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GitHub Turns 5 - Open Source Code Rejoices

github-socialcodingFrom the 'open source coding' files:

When I first started aggressively using open source code , freshmeat and sourceforge.net were typically the first places I'd go to look.

In 2006, Google shook up the open source code repository market with Google Code and I started to find great stuff there.

Today, the VAST majority of all open source code that I seek, use and play with is all found on GitHub.

Github was officially founded, five years ago today and the open source code repository world hasn't been the same since.

"Now, five years later, I'm incredibly proud to be part of a company with 158 team members dedicated to helping our 3.5 million users collaborate across 6 million repositories. It’s been a wild ride and I couldn’t be happier with the amazing community of people who use and love GitHub every day," GitHub co-founder Tom Preston-Werner ('mojomobo) wrote in a blog post.

GitHub's success includes commercial success as well. In 2012, GitHub raised a total of $100 million in venture funding.

Git was created by Linux founder Linus Torvalds in 2005. Until GitHub came along in 2008, Git use was growing but it didn't have a real mega service. GitHub has become that mega service. When kernel.org had some security troubles in 2011, Linus Torvalds moved his own Linux kernel tree (temporarily to GitHub too).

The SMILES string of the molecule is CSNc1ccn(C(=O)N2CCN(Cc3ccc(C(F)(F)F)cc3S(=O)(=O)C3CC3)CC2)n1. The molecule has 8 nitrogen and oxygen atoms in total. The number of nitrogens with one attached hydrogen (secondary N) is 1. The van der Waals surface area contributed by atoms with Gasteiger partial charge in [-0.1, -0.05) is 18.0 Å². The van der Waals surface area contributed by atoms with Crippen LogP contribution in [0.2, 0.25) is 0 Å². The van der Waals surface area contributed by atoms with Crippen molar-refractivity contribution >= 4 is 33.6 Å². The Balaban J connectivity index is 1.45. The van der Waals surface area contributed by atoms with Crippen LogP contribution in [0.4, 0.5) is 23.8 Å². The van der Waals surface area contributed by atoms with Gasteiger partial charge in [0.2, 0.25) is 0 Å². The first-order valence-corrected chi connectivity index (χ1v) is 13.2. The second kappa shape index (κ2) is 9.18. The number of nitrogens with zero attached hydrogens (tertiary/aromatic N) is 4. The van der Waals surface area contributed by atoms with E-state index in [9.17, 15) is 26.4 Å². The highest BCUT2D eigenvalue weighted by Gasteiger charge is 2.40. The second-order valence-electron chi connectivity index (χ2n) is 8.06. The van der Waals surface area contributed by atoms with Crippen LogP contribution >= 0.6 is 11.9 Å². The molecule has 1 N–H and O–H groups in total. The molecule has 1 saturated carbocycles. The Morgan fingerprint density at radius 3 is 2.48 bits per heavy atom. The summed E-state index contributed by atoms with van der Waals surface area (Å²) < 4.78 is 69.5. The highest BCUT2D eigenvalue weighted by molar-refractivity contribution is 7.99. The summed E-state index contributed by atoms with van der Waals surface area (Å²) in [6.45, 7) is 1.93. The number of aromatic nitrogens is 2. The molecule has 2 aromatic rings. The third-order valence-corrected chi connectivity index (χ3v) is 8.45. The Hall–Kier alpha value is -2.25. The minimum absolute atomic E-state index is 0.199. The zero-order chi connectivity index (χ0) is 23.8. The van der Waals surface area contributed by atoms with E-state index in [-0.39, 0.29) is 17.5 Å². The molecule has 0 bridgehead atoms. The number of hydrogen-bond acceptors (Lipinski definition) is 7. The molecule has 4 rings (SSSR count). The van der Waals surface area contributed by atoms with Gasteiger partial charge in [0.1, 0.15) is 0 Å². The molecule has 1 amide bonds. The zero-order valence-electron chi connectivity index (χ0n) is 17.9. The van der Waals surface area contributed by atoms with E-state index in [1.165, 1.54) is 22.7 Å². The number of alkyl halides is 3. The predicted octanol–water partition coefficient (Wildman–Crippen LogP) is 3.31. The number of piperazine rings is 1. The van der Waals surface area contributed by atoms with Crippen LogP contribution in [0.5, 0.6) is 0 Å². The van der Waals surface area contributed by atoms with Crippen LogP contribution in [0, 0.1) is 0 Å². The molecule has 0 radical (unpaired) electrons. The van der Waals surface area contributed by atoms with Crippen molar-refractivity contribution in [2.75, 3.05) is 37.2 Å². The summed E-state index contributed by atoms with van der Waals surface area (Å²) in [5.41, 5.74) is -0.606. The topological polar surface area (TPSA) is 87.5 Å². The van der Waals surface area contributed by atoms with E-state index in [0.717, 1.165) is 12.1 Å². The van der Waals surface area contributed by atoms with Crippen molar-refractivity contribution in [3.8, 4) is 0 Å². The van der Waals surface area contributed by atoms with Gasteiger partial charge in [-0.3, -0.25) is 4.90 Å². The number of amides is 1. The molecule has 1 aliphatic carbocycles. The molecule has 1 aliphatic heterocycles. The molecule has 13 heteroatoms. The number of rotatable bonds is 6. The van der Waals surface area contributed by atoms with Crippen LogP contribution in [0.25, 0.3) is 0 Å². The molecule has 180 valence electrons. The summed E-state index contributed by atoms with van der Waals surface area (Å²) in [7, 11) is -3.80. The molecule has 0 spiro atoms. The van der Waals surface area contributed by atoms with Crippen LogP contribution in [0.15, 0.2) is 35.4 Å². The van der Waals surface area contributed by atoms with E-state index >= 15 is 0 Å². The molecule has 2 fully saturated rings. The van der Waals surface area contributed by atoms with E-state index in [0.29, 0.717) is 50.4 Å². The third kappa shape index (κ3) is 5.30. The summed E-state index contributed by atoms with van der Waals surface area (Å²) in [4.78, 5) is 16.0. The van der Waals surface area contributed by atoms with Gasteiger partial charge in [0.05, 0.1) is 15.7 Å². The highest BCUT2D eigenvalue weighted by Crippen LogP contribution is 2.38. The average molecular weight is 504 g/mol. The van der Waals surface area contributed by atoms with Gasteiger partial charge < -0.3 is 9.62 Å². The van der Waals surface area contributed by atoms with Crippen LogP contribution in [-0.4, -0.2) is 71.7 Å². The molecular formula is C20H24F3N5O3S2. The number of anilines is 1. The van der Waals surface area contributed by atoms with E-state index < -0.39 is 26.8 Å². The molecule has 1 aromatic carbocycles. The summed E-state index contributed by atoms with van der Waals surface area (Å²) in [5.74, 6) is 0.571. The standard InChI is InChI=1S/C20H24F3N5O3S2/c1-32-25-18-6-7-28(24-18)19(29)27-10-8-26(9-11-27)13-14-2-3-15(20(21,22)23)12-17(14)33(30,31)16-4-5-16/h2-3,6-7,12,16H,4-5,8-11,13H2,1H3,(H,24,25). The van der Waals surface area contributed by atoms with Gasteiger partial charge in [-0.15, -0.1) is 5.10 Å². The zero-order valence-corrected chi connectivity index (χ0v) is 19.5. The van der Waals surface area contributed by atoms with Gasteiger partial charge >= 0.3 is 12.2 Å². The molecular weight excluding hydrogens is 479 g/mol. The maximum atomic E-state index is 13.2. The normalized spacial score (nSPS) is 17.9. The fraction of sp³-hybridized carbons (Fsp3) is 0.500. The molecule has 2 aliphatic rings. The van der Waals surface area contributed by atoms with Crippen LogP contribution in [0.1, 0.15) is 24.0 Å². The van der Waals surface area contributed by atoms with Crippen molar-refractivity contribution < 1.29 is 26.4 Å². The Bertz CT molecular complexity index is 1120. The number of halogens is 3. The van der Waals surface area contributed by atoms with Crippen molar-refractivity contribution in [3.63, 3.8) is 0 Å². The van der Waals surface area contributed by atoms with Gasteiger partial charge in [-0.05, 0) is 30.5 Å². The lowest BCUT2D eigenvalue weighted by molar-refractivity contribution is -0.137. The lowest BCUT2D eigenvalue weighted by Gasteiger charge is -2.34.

There is good reason why GitHub dominates in this space. Git as a version control system is vastly superior in a collaborative development model than anything else. With Git (and Github) a wannabe developer like me can fork code and actually really play with code and contribute back in a way that no other system enables.

Thank you Tom Preston-Werner, Chris Wanstrath and PJ Hyett for having the vision to setup GitHub five year ago - you have made the world of software development a better place.

Sean Michael Kerner is a senior editor at InternetNews.com, the news service of the IT Business Edge Network, the network for technology professionals. Follow him on Twitter @TechJournalist.

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